Was formed out of Cecil on March 23, 1790. Its original boundaries were Robinson on the north, Strabane on the east and south, and Cecil on the west. Its present boundaries are Mount Pleasant and Cecil on the north, Cecil north and south, Strabane on the east, South Strabane and Canton on the south and Mount Pleasant and Canton on the west. It is centrally distant north of the borough of Washington six miles; its greatest length, seven miles; breadth, five miles. October 6, 1831, the line of this township was changed and part given to Mount Pleasant township, and at the August term of Court, 1863, the boundary lines between Chartiers and Canton townships were altered and confirmed by the court.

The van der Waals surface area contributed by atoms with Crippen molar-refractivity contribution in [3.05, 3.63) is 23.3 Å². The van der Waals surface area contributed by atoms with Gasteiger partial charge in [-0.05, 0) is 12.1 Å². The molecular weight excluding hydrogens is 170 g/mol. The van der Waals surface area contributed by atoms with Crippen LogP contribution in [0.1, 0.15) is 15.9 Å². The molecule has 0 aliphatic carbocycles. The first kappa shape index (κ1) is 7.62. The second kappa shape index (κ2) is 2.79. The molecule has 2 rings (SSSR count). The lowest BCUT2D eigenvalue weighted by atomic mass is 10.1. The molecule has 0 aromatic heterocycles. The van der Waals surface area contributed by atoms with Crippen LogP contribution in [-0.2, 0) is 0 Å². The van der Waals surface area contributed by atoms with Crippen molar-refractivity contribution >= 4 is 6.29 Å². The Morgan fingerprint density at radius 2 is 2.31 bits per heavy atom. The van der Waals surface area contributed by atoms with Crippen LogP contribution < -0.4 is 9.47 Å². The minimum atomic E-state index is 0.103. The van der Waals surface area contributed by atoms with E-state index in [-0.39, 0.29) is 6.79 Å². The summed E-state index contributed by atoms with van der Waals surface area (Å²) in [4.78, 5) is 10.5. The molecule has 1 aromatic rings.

Chartiers Creek flows on the southern boundary. Population in 1860 was 1795, of which 211 are colored.
Within the township limits are two stores, eight schools, employing one male and seven female teachers, their monthly pay being $29.37 each. The schools contain 337 scholars, of which 163 are males, and 174 are females, the tuition for each costing 84 cents per month; amount levied for school purposes, $1620; and the fund received from the State $141.57.
Its towns are Canonsburg and McConnellsville, the former being a borough; its history will be given in connection with and after the township history.
McConnellsville is a small village near the centre of the township with thirty dwelling-houses and a population of about one hundred and forty.
In connection with the early history of this township we mention the following incident from the Pittsburg Gazette of May 15, 1790, speaking of the navigation of Chartiers' Creek: